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sgoertzen

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Everything posted by sgoertzen

  1. We created this label (Shamrock): It's actually a brilliant orange color. Perhaps Shamrock would let you purchase this one that we already created for ourselves (Valley Children's Hospital)?
  2. Re: We still have concerns about pre-op patients who aren't wearing any Epic band to scan when their pre-admit specimen is drawn. (I'm taking advice on how others manage these.) Likewise for outpatient transfusions. Epic told us that their system is not designed to use the process of banding outpatients and pre-op patients. WE INSISTED since 1) we've always banded any patient getting their blood drawn... especially for blood bank testing, 2) we were determined to meet AABB Std. 5.14.5.3) requiring an electronic (scanned) identification system, and 3) we decided that we were NOT going to go backwards after all these years and create a new system in Epic that was less safe just because they said that's their design. I insisted that PPID scanning be used for the specimen collection/labeling and that the same armband be presented on the day of their admission or outpatient transfusion. The patient is given strict instructions (an instruction sheet that they must sign and is scanned into the EMR) that they are to keep the band on or at least have it in their possession on the day of admission/transfusion. The original band used for specimen collection is replaced with their new encounter band only after the 2 bands are compared side-by-side and match exactly for Name, MRN, DOB. It was a bit of a struggle to get everyone on board to veer from the Epic "Foundation" methods, but we were finally able to convince people that this was a significant patient safety issue and was necessary.
  3. I highly recommend you use this opportunity to discontinue using a separate BB ID band. Using the patient’s regular ID band works great. If you’re using scanned PPID from the wristband for specimen collection & labeling, adding another ID band into the process no longer adds any safety benefits. You’ve already created your closed loop system using the regular hospital ID band and scanning it for both specimen collection and blood administration in BPAM.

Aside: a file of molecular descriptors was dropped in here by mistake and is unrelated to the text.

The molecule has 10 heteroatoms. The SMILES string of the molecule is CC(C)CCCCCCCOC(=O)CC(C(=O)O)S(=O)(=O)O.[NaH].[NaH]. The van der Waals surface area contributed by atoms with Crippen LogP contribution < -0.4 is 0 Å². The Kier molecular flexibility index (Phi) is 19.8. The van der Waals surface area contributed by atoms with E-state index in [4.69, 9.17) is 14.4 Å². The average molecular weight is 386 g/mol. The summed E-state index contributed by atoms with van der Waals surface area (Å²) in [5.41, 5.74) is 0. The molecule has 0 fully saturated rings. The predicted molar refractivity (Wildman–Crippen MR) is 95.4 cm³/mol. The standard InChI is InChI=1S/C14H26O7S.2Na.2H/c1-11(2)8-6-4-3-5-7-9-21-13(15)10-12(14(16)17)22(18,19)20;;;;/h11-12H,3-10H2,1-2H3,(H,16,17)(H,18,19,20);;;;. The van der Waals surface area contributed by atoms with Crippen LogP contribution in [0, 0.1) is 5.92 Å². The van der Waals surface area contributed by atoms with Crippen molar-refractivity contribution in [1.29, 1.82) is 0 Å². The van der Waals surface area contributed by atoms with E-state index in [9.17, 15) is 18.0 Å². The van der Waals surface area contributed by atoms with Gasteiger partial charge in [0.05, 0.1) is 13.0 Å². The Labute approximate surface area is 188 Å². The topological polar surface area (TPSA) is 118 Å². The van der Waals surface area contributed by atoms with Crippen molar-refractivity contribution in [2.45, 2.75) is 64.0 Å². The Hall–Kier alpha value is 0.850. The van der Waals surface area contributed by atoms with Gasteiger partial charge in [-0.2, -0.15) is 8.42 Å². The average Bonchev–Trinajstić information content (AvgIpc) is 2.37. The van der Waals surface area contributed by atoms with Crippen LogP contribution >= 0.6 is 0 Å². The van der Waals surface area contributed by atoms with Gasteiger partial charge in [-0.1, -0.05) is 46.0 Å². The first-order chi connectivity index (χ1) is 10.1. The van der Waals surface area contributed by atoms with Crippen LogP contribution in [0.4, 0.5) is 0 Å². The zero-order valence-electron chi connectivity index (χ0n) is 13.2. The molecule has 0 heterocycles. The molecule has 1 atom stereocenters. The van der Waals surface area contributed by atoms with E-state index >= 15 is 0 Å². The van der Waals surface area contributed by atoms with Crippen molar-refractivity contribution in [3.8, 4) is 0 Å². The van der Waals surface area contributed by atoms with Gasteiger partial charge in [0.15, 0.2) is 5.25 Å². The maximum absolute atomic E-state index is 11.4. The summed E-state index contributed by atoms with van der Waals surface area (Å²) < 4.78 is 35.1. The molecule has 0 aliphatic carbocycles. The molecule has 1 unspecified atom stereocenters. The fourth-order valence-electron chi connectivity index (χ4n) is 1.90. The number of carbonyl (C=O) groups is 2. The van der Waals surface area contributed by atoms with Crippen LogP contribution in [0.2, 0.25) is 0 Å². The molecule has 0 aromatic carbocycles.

4. Here is our procedure. TO-480 Mixing Blood for Exchange Transfusions and CRRT.docx
  5. When blood bank is called to release uncrossmatched blood, we specifically ask who the ordering physician is. The blood banker then places an order in EPIC called "Release of Uncrossmatched Blood" which is the statement (taken from AABB Standards) about the situation being critical enough to warrant the release of blood before compatibility testing is completed. This order must be electronically co-signed in EPIC by the physician that we name as the ordering physician. We have EPIC and WellSky (Mediware HCLL), but it shouldn't matter what blood bank computer system you have since this is all done (ordered/cosigned) in EPIC. I'm attaching our uncrossmatched worksheet that includes the instructions that we follow to place this order in EPIC and assign it to the ordering physician for co-sign. I check each day to make sure it gets co-signed. Once signed, I print the order with the co-sign tracking information, attach it to our worksheet, and file the paperwork for easy retrieval during future inspections/assessments. TO-381F01 Release of Uncrossmatched Blood.docx
  6. We have a busy Fetal/Maternal Center for high risk pregnancies at our hospital. Our primary method of testing is solid phase (Capture) for antibody detection and identification, and our secondary method is PEG tube testing. The perinatologists are requesting antibody titers on all pregnant women with clinically significant alloantibodies. We have repeatedly seen clinically significant antibodies that react 3+ to 4+ with solid phase methodology that end up being "too weak to titer" when we move them to the tube for saline/37C/AHG titering. Even the non-diluted plasma reacts negatively in the tube at 37C and AHG without any enhancement. This is confusing to the perinatologists and I understand why. It doesn't make sense to them that a 4+ strong antibody can be too weak to titer. Does anyone else frequently experience this? I'm just curious whether anyone is routinely using any kind of enhancement when performing antibody titers on known clinically significant antibodies (such as CcDEe, K, Fy, Jk, etc). I know that the CAP ABT Survey choices for titer "diluent" are saline, 0.5% albumin, 6% albumin, 22% albumin and their "technique" choices include various versions of IS, RT, 37C, AHG, DTT (we're using saline w/ 37C incubation and poly AHG). With the exclusion of a gel titer, if you have a procedure (with criteria) for performing an "enhanced" titer, would you be willing to share it? For those of you using albumin for diluent, do you find this helps enhance the reaction of the antibody and what strength of albumin do you use?